Rolling the dice

Thompson and McCarthy gambled in assembling the Packers' roster,'s Bob Fox says.

I don't know if general manager Ted Thompson or coach Mike McCarthy have been to Las Vegas, Atlantic City or even Oneida Casino in suburban Green Bay, but both have taken calculated gambles in building the 2008 Green Bay Packers.

The biggest decision, obviously, was trading Brett Favre to the New York Jets. Not only did Thompson and McCarthy opt for Aaron Rodgers over Favre, but they decided to back up Rodgers with two rookies: Brian Brohm and Matt Flynn.

There were discussions with veteran quarterbacks before the draft such as Gus Frerotte, Quinn Gray and Daunte Culpepper. But after the draft, Thompson and McCarthy saw enough ability in Brohm and Flynn — especially Flynn this preseason — to go with a rotation of Rodgers, Flynn and Brohm.

Before the draft, Thompson gambled by trading defensive tackle Corey Williams to the Cleveland Browns for a second-round pick that was used to select Brohm. Williams had been effective in 2006 and 2007, especially in rushing the quarterback.

One reason why Thompson deemed Williams expendable was his belief Justin Harrell would be the force he envisioned when he drafted Harrell in the first round in 2006. Instead, Harrell has had two rounds of back surgery since April, and will spend at least the first six weeks of the season on the physically unable to perform list.

Add to that Johnny Jolly, who was having a breakthrough season in 2007 before injuring his shoulder. During the offseason, he was arrested on drug charges, though it appears the case won't reach trial until after this season.

That leaves Jolly, Ryan Pickett and Colin Cole as the only true defensive tackles on the roster.

The Packers rolled the dice at running back during their final cuts, when they waived veterans Vernand Morency and Noah Herron so they could keep undrafted rookie Kregg Lumpkin. While Lumpkin had an excellent training camp, Morency and Herron were assignment sure, especially on third downs.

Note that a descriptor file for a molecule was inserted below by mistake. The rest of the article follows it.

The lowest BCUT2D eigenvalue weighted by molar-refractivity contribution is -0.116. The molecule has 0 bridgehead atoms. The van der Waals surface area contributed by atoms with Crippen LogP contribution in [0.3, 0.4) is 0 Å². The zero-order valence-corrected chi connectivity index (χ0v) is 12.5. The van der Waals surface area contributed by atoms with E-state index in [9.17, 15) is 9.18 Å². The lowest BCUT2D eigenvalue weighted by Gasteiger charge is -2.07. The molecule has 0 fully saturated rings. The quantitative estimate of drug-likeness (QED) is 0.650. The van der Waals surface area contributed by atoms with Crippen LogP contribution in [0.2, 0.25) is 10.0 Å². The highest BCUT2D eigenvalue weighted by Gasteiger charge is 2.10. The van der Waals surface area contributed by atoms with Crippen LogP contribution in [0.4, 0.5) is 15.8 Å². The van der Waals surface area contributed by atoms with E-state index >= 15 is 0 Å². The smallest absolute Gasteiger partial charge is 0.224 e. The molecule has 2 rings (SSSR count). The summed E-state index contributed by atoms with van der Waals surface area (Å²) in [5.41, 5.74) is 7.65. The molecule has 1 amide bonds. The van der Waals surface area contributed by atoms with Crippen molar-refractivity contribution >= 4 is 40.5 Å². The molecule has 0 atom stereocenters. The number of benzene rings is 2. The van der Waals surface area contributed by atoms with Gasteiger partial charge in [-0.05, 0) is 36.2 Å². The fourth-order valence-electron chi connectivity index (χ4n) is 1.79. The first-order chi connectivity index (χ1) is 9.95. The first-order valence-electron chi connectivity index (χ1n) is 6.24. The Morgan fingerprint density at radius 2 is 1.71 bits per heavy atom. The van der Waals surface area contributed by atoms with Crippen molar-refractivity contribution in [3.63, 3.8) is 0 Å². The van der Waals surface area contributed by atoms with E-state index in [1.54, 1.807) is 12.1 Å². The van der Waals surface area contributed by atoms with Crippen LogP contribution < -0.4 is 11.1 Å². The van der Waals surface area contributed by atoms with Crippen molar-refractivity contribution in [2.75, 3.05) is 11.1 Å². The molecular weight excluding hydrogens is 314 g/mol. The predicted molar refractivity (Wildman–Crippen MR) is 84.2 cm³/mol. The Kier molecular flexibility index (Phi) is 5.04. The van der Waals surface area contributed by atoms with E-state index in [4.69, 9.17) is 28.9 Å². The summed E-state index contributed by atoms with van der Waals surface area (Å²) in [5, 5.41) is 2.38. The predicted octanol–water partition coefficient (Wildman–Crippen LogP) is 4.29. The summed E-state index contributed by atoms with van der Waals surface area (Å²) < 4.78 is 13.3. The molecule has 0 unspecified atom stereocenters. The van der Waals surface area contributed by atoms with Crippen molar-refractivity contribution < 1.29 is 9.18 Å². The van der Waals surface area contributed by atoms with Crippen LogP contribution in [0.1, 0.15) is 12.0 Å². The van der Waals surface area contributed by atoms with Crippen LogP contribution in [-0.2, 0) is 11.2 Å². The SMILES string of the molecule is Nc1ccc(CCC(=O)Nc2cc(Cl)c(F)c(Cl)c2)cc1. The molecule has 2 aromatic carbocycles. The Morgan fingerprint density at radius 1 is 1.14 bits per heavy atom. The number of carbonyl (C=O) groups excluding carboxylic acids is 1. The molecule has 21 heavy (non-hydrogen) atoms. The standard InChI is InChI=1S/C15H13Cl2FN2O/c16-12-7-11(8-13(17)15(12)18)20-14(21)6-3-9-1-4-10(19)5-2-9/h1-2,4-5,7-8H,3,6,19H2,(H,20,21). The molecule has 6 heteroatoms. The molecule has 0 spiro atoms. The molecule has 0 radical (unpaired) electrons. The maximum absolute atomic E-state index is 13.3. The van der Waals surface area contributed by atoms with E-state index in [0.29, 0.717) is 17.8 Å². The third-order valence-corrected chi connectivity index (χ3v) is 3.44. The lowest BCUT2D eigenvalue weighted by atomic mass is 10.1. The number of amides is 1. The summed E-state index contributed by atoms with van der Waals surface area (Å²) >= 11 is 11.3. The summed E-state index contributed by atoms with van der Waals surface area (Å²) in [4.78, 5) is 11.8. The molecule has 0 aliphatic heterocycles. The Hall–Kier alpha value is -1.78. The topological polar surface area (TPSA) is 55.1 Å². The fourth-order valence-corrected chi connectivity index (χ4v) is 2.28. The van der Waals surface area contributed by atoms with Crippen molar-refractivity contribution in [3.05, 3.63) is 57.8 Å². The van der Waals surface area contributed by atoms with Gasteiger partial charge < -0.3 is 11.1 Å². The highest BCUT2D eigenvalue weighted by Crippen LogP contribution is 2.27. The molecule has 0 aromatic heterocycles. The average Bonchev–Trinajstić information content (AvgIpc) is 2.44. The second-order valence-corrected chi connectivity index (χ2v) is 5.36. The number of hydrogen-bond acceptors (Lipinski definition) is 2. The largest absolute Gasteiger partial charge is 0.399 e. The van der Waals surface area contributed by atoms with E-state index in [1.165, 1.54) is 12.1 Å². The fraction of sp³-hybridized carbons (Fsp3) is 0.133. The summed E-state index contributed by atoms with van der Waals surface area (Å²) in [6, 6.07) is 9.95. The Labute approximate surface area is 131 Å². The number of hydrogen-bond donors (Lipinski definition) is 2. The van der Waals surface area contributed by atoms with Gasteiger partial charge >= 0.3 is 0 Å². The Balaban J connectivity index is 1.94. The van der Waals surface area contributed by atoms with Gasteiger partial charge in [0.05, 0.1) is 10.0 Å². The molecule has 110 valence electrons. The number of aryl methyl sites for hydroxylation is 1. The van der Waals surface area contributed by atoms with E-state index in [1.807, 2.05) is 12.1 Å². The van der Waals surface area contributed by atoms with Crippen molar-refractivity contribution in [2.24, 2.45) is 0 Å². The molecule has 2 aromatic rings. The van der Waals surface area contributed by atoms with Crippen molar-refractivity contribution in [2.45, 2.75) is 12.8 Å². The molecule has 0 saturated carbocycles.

Thompson threw some dice when he cut punter Jon Ryan in favor of Derrick Frost on Monday. Ryan has a big leg, but Thompson was looking for more consistency. Plus, Frost is superior at pinning opponents inside the 20-yard line.

The Packers enter Monday's opener against Minnesota with perhaps the NFL's youngest roster again, with an average age of 25.57 years. That may not be much of a gamble, as the Packers were 13-3 last season, won the NFC North and hosted the NFC championship game. But the NFL is a tough business.

Injuries are part of the game. No longer will the Packers be able to rely on Favre being under center, like he was for 253 consecutive regular-season games. Instead, they are putting their trust in Rodgers, who has had injury issues and is being backed up by two rookies.

Even with all of the uncertainty, Thompson and McCarthy have excellent poker faces. If the cards come out right, the Packers will have another successful season. If not, their credit allowance will be put on notice.

Bob Fox is a frequent contributor to E-mail him at

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